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Mike Mozart | Flickr


M&As Gobbling Up the Healthy Food Sector

Middle market natural food brand Annie’s gets scooped up by General Mills as the giant adds to its portfolio of healthy eats.

Back in 1989, Annie Withey had a simple idea – make a healthy and tasty boxed macaroni and cheese. She perfected the recipe and packed it into a purple carton illustrated with a picture of a rabbit (inspired by her pet) and her home phone number.

Twenty-five years and a full menu of products including salad dressings, cookies, crackers, and gummy snacks (rabbit shaped, naturally) later, Annie is still addressing her customers personally, but control of her homegrown efforts have changed hands. The middle market food company was just acquired by General Mills in a deal estimated at $46 per share in cash, or about $820 million. Annie’s reported $204 million in annual sales during its last fiscal year.

The acquisition comes two years after Annie’s filed for an IPO under the stock symbol BNNY. That move was orchestrated by another woman, Molly Ashby, founder and CEO of Solera Capital, a private equity firm that bought a controlling stake in the company in 2002 and helped it expand from its niche place in natural food co-ops to the shelves of national chain retailers such as Target and Costco. The IPO saw Solera’s investment in Annie’s soar from $81 million to $534 million.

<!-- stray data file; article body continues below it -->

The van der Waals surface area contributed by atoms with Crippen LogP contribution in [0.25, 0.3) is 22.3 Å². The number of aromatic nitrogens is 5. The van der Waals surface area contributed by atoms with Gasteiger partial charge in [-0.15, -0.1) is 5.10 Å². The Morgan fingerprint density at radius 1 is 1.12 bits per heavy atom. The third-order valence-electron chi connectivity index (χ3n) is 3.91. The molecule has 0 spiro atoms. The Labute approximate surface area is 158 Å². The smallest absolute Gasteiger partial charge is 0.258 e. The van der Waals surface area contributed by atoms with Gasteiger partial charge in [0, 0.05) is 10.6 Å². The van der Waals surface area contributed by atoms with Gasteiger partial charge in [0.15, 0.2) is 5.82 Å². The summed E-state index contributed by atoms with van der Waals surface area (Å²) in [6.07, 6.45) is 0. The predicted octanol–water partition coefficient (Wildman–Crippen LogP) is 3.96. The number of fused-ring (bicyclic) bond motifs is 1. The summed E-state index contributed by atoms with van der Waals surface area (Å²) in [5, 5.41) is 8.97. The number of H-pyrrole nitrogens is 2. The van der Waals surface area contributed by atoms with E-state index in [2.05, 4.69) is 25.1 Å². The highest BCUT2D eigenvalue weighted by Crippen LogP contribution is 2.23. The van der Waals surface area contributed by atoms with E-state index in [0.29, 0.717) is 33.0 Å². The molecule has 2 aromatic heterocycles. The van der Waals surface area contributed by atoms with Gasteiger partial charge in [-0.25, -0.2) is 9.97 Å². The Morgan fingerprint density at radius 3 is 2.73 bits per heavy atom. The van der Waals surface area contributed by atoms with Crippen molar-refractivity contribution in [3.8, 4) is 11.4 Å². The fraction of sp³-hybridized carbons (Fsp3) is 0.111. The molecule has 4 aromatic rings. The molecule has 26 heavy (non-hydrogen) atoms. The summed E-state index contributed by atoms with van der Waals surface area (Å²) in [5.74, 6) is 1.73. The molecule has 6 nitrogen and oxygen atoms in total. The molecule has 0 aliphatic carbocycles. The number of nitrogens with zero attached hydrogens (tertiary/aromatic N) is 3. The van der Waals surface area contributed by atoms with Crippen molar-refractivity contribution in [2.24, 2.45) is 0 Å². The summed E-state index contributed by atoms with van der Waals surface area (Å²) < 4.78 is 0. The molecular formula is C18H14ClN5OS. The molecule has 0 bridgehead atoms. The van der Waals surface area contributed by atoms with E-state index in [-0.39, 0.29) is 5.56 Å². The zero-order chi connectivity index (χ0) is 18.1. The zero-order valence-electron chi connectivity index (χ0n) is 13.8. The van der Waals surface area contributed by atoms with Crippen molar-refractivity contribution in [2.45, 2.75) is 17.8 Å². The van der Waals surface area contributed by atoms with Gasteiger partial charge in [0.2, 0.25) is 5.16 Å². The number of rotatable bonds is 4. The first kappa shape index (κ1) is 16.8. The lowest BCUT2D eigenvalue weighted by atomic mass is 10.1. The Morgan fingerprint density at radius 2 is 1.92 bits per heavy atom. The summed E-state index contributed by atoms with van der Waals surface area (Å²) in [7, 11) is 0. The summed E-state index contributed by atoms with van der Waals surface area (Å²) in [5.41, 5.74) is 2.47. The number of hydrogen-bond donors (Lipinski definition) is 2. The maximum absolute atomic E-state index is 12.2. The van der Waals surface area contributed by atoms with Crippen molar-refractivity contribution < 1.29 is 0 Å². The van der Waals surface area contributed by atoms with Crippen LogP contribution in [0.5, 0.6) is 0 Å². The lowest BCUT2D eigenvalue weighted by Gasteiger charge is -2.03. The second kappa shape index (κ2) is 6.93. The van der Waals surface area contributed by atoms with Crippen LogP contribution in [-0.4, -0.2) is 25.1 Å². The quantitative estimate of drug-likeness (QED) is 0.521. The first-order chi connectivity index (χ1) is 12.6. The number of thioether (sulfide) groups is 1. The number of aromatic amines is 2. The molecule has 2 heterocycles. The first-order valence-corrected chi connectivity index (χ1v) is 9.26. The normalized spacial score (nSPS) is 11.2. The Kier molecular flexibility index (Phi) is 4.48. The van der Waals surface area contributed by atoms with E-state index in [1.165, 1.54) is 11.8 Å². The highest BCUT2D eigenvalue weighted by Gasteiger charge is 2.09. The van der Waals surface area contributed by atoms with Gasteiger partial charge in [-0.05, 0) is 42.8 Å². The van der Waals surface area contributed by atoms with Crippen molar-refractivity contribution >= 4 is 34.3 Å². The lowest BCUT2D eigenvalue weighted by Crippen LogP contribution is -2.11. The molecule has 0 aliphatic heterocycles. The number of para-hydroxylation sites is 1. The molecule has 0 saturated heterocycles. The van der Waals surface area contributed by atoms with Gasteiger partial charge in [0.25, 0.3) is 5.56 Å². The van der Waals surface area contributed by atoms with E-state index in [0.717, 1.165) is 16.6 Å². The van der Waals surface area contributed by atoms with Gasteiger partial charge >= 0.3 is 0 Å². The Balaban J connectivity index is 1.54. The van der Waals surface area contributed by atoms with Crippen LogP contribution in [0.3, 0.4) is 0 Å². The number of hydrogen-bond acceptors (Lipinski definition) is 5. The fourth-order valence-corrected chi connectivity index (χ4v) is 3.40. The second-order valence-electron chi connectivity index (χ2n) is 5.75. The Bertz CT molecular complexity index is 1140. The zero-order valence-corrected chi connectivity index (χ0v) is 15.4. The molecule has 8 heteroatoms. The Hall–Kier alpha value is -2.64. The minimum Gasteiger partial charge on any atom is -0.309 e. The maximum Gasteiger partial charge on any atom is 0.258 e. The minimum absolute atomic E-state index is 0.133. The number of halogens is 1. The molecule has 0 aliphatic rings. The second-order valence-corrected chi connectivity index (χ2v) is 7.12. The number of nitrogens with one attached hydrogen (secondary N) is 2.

Ashby, formerly of J.P Morgan, is no stranger to spotting lucrative trends, including a leveraged buyout of a hospital operator that led to nearly $1 billion in profits in the late 1980s. But Ashby was focused on brands with social impact when she started her own firm, recognizing that consumers were becoming more concerned with the impact of their purchases. In an interview with the Wall Street Journal, Ashby remarked that the rise of Annie’s stock, “symbolizes the broader market’s and institutional investors’ appreciation” of organic food as more than a fad,” and that “One of our points of view was this is going to make it into the mainstream.”

General Mills has quietly been taking advantage of this continuing trend and snapping up smaller midmarket (read: proven successful) natural food companies to fit under its “Small Planet Foods” portfolio which it launched in 2000. Among the acquisitions that now sit beside Cheerios and Wheaties: Cascadian Farms and Muir Glen, Larabar, and Food Should Taste Good chips. General Mills’ Small Planet Foods brought in $330 million in revenue last year –the size of an average midmarket company.

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